Compiled by Times staff writer Tom Petruno

Excerpts from current market commentary by analysts at major and regional brokerages, editors of investment newsletters and portfolio managers

Gary Schlossberg, economist, Wells Fargo Investment Management, San Francisco

The markets' setback [last week] is more likely a correction after the powerful rally of recent weeks than the start of an extended decline in stocks and bonds. First, U.S. markets continue to benefit from strong foreign investment. The dollar could be tested in coming weeks by German efforts to downplay further interest rate cuts and by reemerging trade tensions with Japan. However, "easy" monetary policies to spur lagging economies abroad continue to unleash large amounts of investable funds to the U.S. One indication of that strength: Average increases in the Federal Reserve's custody holdings of U.S. securities, on behalf of foreign central banks and other official institutions, climbed to a two-month high of nearly $4 billion during the four weeks to Dec. 4.

Second, recent U.S. economic data still are consistent with modest fourth-quarter growth only slightly stronger than the third quarter's sluggish 1.6% [gain in real GDP]. The Fed's "beige book" survey of regional conditions and a few other key releases were encouraging, but the overall tone of the data was soft. The economic outlook going into 1997? A return to long-term growth of about 2.5% during the first half of the year. Any interest rate hike in response to a strengthening economy isn't likely before the spring or summer at the earliest.

Norman G. Fosback, editor, Market Logic newsletter, Deerfield Beach, Fla.

The Dow pierced the 6,500 level [in November] amid euphoria that interest rates are headed sharply lower and that inflation is not only tamed but less severe than originally thought. Perhaps we will look back on all this someday as a textbook example of ignoring everything except the temporary invincible appeal of the greater fool theory. We believe that risk-averse investors should not ignore the traditional, time-tested measures of value that now call for caution, and that is why we recommend being only 40% invested in recommended equities, while holding a 60% liquid reserve.

Interestingly, the rate of advance to date [in the Standard & Poor's 500-stock index] from the market low in mid-1982 is at approximately the same pace as the long rally from the 1949 lows to the 1966 high--the latter being a time, such as now, when it came to be believed that market timing was permanently out of vogue and that the bullish trend would be perpetual. But note that between early 1966 and mid-1982, the market on balance declined across a span of more than 16 years. Our current forecasts are far from being that pessimistic, but it should not be forgotten that long periods of excessively generous market valuations can lead to long periods of stagnation.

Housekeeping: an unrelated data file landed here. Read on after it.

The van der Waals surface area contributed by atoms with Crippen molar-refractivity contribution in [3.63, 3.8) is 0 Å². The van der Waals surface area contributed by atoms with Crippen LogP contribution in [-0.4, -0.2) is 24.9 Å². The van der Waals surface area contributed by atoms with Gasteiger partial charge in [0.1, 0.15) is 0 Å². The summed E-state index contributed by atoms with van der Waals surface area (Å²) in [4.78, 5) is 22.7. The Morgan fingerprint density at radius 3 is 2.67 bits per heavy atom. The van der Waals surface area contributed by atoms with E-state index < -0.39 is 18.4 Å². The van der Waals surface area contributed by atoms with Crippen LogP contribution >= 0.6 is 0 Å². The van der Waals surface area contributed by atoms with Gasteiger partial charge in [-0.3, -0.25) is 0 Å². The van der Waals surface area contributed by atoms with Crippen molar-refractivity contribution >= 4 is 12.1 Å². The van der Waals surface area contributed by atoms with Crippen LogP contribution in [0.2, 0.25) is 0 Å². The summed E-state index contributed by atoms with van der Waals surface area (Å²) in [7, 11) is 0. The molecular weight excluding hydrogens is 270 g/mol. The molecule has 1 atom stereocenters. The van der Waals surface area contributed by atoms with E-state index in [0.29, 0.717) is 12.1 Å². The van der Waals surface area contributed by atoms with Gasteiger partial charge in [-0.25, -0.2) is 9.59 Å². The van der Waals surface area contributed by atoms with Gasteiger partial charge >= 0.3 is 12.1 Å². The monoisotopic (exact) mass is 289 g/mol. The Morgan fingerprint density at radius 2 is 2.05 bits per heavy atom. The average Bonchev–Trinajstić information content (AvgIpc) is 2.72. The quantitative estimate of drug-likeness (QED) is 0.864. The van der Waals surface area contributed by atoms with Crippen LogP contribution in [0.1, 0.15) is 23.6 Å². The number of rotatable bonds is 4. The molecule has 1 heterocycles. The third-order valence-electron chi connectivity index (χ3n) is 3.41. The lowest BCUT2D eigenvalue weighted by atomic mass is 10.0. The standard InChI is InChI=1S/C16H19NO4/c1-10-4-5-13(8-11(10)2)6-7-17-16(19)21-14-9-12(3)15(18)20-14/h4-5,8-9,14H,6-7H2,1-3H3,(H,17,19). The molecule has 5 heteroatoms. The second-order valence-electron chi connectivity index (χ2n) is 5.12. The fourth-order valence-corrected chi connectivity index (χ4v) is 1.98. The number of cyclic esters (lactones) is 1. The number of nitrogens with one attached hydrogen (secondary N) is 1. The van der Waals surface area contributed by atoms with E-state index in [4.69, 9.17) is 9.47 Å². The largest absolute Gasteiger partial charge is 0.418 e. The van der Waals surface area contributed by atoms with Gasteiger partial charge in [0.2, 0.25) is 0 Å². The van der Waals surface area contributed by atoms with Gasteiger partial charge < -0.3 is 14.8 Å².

John R. Williams, economist, Bankers Trust Co., New York

Friday's employment report provided further testimonial to the Fed's success in slowing the economy to a moderate pace of around 2% growth, thus once again avoiding the twin perils of rising inflation or recession. The modest increase of 118,000 payroll jobs was below consensus expectations and was accompanied by a 0.2-point rise in the unemployment rate to 5.4%. Payroll growth over the past four months has averaged 155,000, well below the 234,000 pace seen earlier in the year and near the rate consistent with sustainable, noninflationary growth.

At the moment, the economic fundamentals appear to form a healthy backdrop for the financial markets. Nevertheless, we believe that Federal Reserve Chairman Alan Greenspan [last week] was in effect reminding the markets that the future is not risk-free. Despite the less vibrant tone of the economic data, labor resources remain tight, and only a modest pickup in economic growth would put the economy into inflation-prone territory early next year. We continue to expect the economy to gain some strength in the coming quarters, largely as a result of a rebound in consumer spending, and this likely will rekindle market fears of a Fed tightening. In the meantime, though, Greenspan is trying to let the markets down easily.

Elaine Garzarelli, editor, the Garzarelli Outlook newsletter, Boca Raton, Fla.

Why am I so convinced the stock market will soon crash? Here are just a few of the reasons: 1) Bonds are much more attractive than stocks. 2) The historically low dividend yield [on the S&P; 500 index]. 3) A weak [economic] recovery is giving way to a slowdown, perhaps even a recession. 4) Corporations have very little pricing power. This is a classic sign that corporate earnings are soft and vulnerable to further declines. 5) Interest rates will likely rise. Due to high consumer debt, at some point, probably quite soon, the Federal Reserve will raise interest rates as an insurance policy against inflation. 6) [There are] too many bulls. Americans now have the highest percentage of their net worth in stocks--63%--than at any other time in U.S. history. When so many investors are optimistic, it means that there's very little buying power left to hold stocks up.

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